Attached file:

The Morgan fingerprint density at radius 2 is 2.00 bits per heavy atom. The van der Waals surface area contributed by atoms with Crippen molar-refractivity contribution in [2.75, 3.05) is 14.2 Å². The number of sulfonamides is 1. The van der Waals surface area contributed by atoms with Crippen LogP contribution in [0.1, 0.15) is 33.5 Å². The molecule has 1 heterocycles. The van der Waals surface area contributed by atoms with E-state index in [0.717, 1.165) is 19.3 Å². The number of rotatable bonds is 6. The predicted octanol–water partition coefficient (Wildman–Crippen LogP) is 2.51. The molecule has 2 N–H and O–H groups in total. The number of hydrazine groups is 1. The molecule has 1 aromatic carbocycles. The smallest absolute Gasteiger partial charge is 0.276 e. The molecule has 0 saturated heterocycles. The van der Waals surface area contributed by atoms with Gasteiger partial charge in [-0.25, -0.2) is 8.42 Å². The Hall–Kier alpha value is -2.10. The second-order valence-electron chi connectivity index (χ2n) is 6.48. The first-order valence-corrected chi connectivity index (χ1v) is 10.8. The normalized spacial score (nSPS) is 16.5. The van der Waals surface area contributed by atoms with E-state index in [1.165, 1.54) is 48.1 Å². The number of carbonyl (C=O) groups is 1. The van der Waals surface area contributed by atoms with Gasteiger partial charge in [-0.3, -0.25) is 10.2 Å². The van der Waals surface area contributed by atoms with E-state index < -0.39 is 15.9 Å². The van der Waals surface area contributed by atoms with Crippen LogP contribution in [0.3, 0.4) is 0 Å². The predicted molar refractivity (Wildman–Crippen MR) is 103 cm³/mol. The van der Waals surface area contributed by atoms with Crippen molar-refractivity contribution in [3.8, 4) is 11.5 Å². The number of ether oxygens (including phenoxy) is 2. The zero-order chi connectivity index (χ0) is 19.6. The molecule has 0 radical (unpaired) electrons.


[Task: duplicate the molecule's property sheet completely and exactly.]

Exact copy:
The Morgan fingerprint density at radius 2 is 2.00 bits per heavy atom. The van der Waals surface area contributed by atoms with Crippen molar-refractivity contribution in [2.75, 3.05) is 14.2 Å². The number of sulfonamides is 1. The van der Waals surface area contributed by atoms with Crippen LogP contribution in [0.1, 0.15) is 33.5 Å². The molecule has 1 heterocycles. The van der Waals surface area contributed by atoms with E-state index in [0.717, 1.165) is 19.3 Å². The number of rotatable bonds is 6. The predicted octanol–water partition coefficient (Wildman–Crippen LogP) is 2.51. The molecule has 2 N–H and O–H groups in total. The number of hydrazine groups is 1. The molecule has 1 aromatic carbocycles. The smallest absolute Gasteiger partial charge is 0.276 e. The molecule has 0 saturated heterocycles. The van der Waals surface area contributed by atoms with Gasteiger partial charge in [-0.25, -0.2) is 8.42 Å². The Hall–Kier alpha value is -2.10. The second-order valence-electron chi connectivity index (χ2n) is 6.48. The first-order valence-corrected chi connectivity index (χ1v) is 10.8. The normalized spacial score (nSPS) is 16.5. The van der Waals surface area contributed by atoms with E-state index in [1.165, 1.54) is 48.1 Å². The number of carbonyl (C=O) groups is 1. The van der Waals surface area contributed by atoms with Gasteiger partial charge in [-0.3, -0.25) is 10.2 Å². The van der Waals surface area contributed by atoms with E-state index < -0.39 is 15.9 Å². The van der Waals surface area contributed by atoms with Crippen LogP contribution in [0.3, 0.4) is 0 Å². The predicted molar refractivity (Wildman–Crippen MR) is 103 cm³/mol. The van der Waals surface area contributed by atoms with Crippen molar-refractivity contribution in [3.8, 4) is 11.5 Å². The number of ether oxygens (including phenoxy) is 2. The zero-order chi connectivity index (χ0) is 19.6. The molecule has 0 radical (unpaired) electrons.